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Jimmy Carter's 'Malaise Speech' of July 15, 1979: An Energy Moment to Remember

By Robert Bradley Jr. -- July 15, 2011

[Editor Note: Carter’s April 1977 energy speech was also reproduced and commented upon at MasterResource.]

Thirty-two years ago today, President Carter and his energy advisor James Schlesinger got it all wrong in an emergency television address to the nation. Their neo-Malthusian, government-as-engineer moment should never be forgotten but stand as timeless warning about the anti-market, anti-energy mentality.

In the summer of 1979, many Americans were stuck in the gasoline lines. There was a lot of lost time and nervousness. There was fighting and worse. The market as a buffer of civility was gone. Americans were not used to such a predicament and had the common sense to know that something was very abnormal and not to be tolerated. They were mad.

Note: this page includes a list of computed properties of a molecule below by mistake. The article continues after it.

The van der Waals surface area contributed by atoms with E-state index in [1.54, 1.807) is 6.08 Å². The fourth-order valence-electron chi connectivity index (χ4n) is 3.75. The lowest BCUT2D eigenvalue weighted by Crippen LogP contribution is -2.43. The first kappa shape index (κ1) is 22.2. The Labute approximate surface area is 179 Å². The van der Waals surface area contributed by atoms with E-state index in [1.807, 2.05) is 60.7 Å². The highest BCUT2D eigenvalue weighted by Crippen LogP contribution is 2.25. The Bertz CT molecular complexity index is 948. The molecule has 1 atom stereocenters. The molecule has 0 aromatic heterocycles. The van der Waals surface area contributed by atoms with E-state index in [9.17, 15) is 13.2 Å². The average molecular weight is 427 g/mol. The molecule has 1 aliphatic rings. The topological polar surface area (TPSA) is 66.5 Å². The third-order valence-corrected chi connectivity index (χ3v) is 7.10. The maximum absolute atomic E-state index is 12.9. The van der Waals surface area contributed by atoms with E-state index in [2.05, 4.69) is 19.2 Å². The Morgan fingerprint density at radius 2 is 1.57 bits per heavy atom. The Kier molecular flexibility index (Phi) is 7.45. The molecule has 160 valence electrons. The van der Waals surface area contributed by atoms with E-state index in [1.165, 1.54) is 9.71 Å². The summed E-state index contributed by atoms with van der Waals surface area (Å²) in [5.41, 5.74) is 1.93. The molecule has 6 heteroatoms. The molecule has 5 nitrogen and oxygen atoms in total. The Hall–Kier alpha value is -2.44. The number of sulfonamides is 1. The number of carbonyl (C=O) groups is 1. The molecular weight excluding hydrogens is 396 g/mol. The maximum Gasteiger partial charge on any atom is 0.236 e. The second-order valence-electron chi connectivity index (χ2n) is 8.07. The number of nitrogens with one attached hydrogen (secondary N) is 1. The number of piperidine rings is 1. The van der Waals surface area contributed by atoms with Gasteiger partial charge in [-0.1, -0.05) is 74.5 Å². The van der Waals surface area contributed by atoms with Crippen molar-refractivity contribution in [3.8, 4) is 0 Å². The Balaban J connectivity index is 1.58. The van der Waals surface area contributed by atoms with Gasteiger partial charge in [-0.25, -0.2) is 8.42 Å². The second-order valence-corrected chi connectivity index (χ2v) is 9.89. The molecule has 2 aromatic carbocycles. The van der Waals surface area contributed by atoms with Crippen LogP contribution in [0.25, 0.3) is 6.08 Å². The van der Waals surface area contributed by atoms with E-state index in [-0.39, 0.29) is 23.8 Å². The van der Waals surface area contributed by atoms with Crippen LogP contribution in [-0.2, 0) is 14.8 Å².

Here is the background of his energy speech, considered as the most important speech of his presidency:

On June 30, 1979, a weary Jimmy Carter was looking forward to a few days’ vacation in Hawaii, as Air Force One sped him away from a grueling economic summit in Tokyo.